In exchanges full of policy proposals, facts and figures at their first presidential debate on Wednesday, GOP challenger Mitt Romney was more aggressive in the 90-minute encounter in criticizing President Barack Obama's record and depicting the president's vision as one of big government while Obama firmly defended his record and challenged his rival's prescriptions as unworkable.
The candidates clashed over major reform bills passed in Obama's first term, with Romney repeating his past pledge to repeal and replace the health care reform act and the Wall Street reform bill.
Insisting that regulation was necessary to keep the economy functioning, Romney said the Dodd-Frank Act passed in response to the financial crisis of 2008 was in some cases excessive.
He also repeated criticism the Affordable Care Act that passed with no Republican support amounted to an unnecessary and unwanted government takeover of health care.
"The right answer is not to have the federal government take over health care," Romney said, adding his plan would include popular provisions of Obamacare such as allowing children up to age 26 stay on family plans and preventing insurers from denying coverage for pre-existing conditions.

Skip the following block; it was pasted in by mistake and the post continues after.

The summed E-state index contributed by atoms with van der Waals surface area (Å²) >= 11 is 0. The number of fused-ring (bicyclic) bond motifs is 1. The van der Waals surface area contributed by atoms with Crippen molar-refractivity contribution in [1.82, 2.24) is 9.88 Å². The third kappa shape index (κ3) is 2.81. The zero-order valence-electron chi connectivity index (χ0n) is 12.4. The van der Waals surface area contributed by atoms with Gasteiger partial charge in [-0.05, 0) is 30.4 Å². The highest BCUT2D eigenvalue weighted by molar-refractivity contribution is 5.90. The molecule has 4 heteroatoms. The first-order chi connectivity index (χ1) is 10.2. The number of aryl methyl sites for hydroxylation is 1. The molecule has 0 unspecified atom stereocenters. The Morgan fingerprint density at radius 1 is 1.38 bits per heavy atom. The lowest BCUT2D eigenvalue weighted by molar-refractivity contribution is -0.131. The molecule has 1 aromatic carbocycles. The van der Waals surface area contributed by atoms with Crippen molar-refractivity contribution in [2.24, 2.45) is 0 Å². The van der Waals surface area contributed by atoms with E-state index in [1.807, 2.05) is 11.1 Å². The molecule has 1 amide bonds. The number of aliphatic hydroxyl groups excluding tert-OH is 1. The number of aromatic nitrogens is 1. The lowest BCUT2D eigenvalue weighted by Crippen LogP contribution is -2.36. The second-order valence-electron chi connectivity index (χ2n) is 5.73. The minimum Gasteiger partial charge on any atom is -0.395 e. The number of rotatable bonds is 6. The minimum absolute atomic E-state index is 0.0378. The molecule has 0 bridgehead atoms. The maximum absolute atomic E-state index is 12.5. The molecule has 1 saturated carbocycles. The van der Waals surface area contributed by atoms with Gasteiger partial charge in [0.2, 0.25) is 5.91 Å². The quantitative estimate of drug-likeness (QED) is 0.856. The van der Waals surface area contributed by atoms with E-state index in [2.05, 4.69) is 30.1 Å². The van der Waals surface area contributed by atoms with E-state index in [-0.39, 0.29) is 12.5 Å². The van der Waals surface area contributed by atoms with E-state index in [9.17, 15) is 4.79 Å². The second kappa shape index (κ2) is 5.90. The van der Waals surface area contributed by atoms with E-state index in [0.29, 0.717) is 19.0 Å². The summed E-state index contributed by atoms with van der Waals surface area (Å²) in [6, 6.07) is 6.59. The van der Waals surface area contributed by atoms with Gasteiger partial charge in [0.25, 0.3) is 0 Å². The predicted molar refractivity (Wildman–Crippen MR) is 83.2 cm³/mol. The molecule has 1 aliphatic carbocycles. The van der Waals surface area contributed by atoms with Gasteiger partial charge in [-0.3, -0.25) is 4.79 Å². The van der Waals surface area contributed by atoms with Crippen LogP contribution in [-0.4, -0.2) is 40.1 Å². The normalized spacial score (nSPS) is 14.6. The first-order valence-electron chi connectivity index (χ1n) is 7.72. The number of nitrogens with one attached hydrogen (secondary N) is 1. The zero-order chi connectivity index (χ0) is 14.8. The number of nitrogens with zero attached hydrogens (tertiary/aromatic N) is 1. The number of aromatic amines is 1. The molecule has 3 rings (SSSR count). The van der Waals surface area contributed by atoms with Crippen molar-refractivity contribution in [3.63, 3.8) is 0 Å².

Obama, however, said Romney has yet to provide full details of proposals to replace the Wall Street and health care reforms he has vowed to repeal.
"At some point, the American people have to ask themselves if the reason that Governor Romney is keeping all these plans secret is because they're too good," Obama said.
The other presidential debates will occur on October 16 in New York and October 22 in Florida. Vice President Joe Biden and Rep. Paul Ryan of Wisconsin, Romney's running mate, will debate on October 11 in Kentucky.
Watch full election coverage on CNN TV, CNN.com and CNN's mobile apps. On your CNN.com browser, use our new digital tool to view, replay and share your favorite debate clips from this evening.Watch live coverage now on http://CNN.com/Live
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